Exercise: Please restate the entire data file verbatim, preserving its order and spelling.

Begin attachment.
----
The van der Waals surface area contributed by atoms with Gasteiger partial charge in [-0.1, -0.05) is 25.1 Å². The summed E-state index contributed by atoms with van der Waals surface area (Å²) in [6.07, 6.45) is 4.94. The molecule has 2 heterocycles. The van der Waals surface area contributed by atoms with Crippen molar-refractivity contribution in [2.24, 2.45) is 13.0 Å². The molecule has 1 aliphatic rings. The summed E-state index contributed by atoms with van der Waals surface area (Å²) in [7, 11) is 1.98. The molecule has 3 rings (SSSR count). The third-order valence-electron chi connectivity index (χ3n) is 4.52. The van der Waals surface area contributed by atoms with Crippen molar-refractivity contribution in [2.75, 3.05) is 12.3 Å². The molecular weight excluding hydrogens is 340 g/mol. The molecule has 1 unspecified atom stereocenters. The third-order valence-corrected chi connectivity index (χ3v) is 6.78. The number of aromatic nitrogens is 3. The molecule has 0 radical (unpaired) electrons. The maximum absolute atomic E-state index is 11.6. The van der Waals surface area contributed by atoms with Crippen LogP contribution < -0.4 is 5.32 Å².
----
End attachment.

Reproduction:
The van der Waals surface area contributed by atoms with Gasteiger partial charge in [-0.1, -0.05) is 25.1 Å². The summed E-state index contributed by atoms with van der Waals surface area (Å²) in [6.07, 6.45) is 4.94. The molecule has 2 heterocycles. The van der Waals surface area contributed by atoms with Crippen molar-refractivity contribution in [2.24, 2.45) is 13.0 Å². The molecule has 1 aliphatic rings. The summed E-state index contributed by atoms with van der Waals surface area (Å²) in [7, 11) is 1.98. The molecule has 3 rings (SSSR count). The third-order valence-electron chi connectivity index (χ3n) is 4.52. The van der Waals surface area contributed by atoms with Crippen molar-refractivity contribution in [2.75, 3.05) is 12.3 Å². The molecular weight excluding hydrogens is 340 g/mol. The molecule has 1 unspecified atom stereocenters. The third-order valence-corrected chi connectivity index (χ3v) is 6.78. The number of aromatic nitrogens is 3. The molecule has 0 radical (unpaired) electrons. The maximum absolute atomic E-state index is 11.6. The van der Waals surface area contributed by atoms with Crippen LogP contribution < -0.4 is 5.32 Å².